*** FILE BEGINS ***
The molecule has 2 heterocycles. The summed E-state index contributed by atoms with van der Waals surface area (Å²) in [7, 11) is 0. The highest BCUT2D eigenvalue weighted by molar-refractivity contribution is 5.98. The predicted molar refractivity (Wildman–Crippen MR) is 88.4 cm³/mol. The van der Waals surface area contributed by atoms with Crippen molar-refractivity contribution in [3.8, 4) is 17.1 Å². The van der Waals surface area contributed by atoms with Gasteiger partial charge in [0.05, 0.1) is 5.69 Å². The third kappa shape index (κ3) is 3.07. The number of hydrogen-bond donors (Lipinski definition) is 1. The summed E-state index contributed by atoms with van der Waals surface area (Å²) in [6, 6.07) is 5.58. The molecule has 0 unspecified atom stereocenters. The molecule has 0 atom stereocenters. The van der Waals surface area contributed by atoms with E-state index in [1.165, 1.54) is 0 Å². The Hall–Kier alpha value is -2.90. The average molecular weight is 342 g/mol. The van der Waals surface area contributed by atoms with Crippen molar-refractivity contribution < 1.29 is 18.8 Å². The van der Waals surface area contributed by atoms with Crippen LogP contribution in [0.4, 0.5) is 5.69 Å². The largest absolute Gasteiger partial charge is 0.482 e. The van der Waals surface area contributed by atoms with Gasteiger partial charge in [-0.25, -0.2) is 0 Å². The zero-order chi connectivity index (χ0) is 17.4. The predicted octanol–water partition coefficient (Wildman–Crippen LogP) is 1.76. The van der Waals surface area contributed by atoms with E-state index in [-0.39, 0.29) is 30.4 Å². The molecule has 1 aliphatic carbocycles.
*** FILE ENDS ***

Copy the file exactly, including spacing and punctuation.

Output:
The molecule has 2 heterocycles. The summed E-state index contributed by atoms with van der Waals surface area (Å²) in [7, 11) is 0. The highest BCUT2D eigenvalue weighted by molar-refractivity contribution is 5.98. The predicted molar refractivity (Wildman–Crippen MR) is 88.4 cm³/mol. The van der Waals surface area contributed by atoms with Crippen molar-refractivity contribution in [3.8, 4) is 17.1 Å². The van der Waals surface area contributed by atoms with Gasteiger partial charge in [0.05, 0.1) is 5.69 Å². The third kappa shape index (κ3) is 3.07. The number of hydrogen-bond donors (Lipinski definition) is 1. The summed E-state index contributed by atoms with van der Waals surface area (Å²) in [6, 6.07) is 5.58. The molecule has 0 unspecified atom stereocenters. The molecule has 0 atom stereocenters. The van der Waals surface area contributed by atoms with E-state index in [1.165, 1.54) is 0 Å². The Hall–Kier alpha value is -2.90. The average molecular weight is 342 g/mol. The van der Waals surface area contributed by atoms with Crippen molar-refractivity contribution < 1.29 is 18.8 Å². The van der Waals surface area contributed by atoms with Crippen LogP contribution in [0.4, 0.5) is 5.69 Å². The largest absolute Gasteiger partial charge is 0.482 e. The van der Waals surface area contributed by atoms with Gasteiger partial charge in [-0.25, -0.2) is 0 Å². The zero-order chi connectivity index (χ0) is 17.4. The predicted octanol–water partition coefficient (Wildman–Crippen LogP) is 1.76. The van der Waals surface area contributed by atoms with E-state index in [-0.39, 0.29) is 30.4 Å². The molecule has 1 aliphatic carbocycles.